American Alpine Jounrna and Accidents in North American Climbing

Europe, France, The Brenva Face of Mt. Blanc in 1933

  • Climbs And Expeditions
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  • Publication Year: 1934

The Brenva Face of Mt. Blanc in 1933

The good condition of the ice climbs during most of the 1933 campaign made this climb rather popular. On July 25th the writer left Courmayeur in the afternoon with Evaristo Croux to spend the night at the Pavilion of Mt. Frety. On the following day we traversed the Aig. de la Brenva (3,274 m.) from the Glacier d’Entrèves over the northwest ridge and the west face. The descent was made by the southeast ridge and the west face to the Brenva bivouac of the C. A. A. I. On the following day (July 27th) the Tour Ronde (3,792 m.) was traversed from the Brenva glacier, with an acrobatic jump over the large bergshrund to reach the Glacier du Géant. After a few hours’ rest at the Rifugio Torino the party left at 12.35 a.m. and crossed the Col. Est de la Tour Ronde by an extremely steep ice couloir, where a rock fall was experienced, although the night was very cold. The bergshrund at the base offered some difficulty. The summit of the col was reached at 4.10 a.m. and at 5.00 a.m. the party was at the base of the Gussfeldt couloir. This spectacular ice trough, hemmed in by threatening seracs, appeared to be sufficiently safe to be taken as a direct route to the summit ridge of the Grand Éperon. This was reached in about one and one-half hours. The inclination of this portion of the climb is not great and the difficulty generally less than in the upper portion of the climb or in the couloir of the Col Est de la Tour Ronde.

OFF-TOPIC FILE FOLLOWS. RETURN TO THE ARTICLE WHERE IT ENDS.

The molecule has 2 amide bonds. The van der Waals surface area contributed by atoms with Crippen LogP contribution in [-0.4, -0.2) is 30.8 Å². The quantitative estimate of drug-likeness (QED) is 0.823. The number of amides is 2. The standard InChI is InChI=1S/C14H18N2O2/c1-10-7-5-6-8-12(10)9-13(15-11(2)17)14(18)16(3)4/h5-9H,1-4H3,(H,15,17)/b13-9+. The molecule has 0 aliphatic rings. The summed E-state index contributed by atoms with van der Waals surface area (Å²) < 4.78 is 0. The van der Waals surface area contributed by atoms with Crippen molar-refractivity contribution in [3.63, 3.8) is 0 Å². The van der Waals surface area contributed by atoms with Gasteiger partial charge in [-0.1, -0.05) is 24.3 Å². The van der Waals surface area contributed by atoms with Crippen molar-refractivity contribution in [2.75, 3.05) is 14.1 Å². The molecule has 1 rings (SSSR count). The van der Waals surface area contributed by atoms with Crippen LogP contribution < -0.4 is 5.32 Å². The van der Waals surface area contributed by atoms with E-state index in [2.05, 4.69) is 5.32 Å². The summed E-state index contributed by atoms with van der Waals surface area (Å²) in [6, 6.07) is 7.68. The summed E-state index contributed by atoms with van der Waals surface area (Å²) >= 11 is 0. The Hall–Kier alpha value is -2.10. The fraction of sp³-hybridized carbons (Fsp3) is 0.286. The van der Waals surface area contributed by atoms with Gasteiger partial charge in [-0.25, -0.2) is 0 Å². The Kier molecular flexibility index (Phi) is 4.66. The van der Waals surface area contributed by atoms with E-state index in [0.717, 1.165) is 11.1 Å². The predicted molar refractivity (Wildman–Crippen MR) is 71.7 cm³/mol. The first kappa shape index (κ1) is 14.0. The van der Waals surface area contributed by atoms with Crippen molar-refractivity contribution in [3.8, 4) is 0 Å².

The Moore route was then followed to the upper seracs which were reached at 9.10 a.m. From here the party cut directly to the left through the upper seracs and then followed the steep upper slopes directly to the summit which was reached at 11.40 A.M. The most difficult portion of the ascent was the passage of the upper portion of the seracs, where the party was subject to an ice fall, which fortunately went wide over their heads.

This route represents probably the most direct way to the summit of Mt. Blanc coming from the Glacier du Géant. it being the combination of three of the known routes, that is, the Gussfeldt couloir at the base, the Moore route over the icy arête of the middle portion, and the Coolidge route through the upper ice cliffs.

The descent was made by the way of the Bosses, the Dôme and the Glacier du Dôme to the Dôme hut (Rifugio Gonella) which was reached at 5.00 p.m., after much wandering around the large crevasses in the Glacier du Dôme. The traverse is of great interest and difficult enough to tempt any well-trained party.

In the same season the following other ascents were completed: Aig. Trélatête (trav. four summits); Dôme de Miage (trav. five summits); Aig. de Bionnassay (trav. in the record time of three and one-half hours from the Rif. Durier to the Col de Bionnassay, including halts) ; Aig. Noire de Peuterey (in one day from Courmayeur) ; Aig. de Talèfre; Aig. de la Varappe; Aig. du Chardonnet (trav. northeast arête to Col Adams Reilly) ; in the Ampezzo Dolomites: Torre Grande (via Miriam).

M. M. Strumia.

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